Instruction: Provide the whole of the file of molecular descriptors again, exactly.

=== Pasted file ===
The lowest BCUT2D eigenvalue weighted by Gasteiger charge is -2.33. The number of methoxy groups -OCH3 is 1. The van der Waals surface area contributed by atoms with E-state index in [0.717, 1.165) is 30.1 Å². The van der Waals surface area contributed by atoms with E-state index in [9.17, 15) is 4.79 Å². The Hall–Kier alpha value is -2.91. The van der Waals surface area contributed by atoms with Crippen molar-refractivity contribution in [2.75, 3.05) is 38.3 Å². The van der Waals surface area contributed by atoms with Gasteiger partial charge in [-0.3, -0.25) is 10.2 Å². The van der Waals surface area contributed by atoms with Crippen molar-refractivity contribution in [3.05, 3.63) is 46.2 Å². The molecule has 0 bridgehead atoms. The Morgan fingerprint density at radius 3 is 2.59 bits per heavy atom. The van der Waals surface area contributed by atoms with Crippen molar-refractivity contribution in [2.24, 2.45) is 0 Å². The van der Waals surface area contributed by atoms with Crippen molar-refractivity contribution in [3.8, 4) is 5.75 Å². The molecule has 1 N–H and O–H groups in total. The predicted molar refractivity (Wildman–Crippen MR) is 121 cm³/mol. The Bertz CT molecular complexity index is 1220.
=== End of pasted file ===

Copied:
The lowest BCUT2D eigenvalue weighted by Gasteiger charge is -2.33. The number of methoxy groups -OCH3 is 1. The van der Waals surface area contributed by atoms with E-state index in [0.717, 1.165) is 30.1 Å². The van der Waals surface area contributed by atoms with E-state index in [9.17, 15) is 4.79 Å². The Hall–Kier alpha value is -2.91. The van der Waals surface area contributed by atoms with Crippen molar-refractivity contribution in [2.75, 3.05) is 38.3 Å². The van der Waals surface area contributed by atoms with Gasteiger partial charge in [-0.3, -0.25) is 10.2 Å². The van der Waals surface area contributed by atoms with Crippen molar-refractivity contribution in [3.05, 3.63) is 46.2 Å². The molecule has 0 bridgehead atoms. The Morgan fingerprint density at radius 3 is 2.59 bits per heavy atom. The van der Waals surface area contributed by atoms with Crippen molar-refractivity contribution in [2.24, 2.45) is 0 Å². The van der Waals surface area contributed by atoms with Crippen molar-refractivity contribution in [3.8, 4) is 5.75 Å². The molecule has 1 N–H and O–H groups in total. The predicted molar refractivity (Wildman–Crippen MR) is 121 cm³/mol. The Bertz CT molecular complexity index is 1220.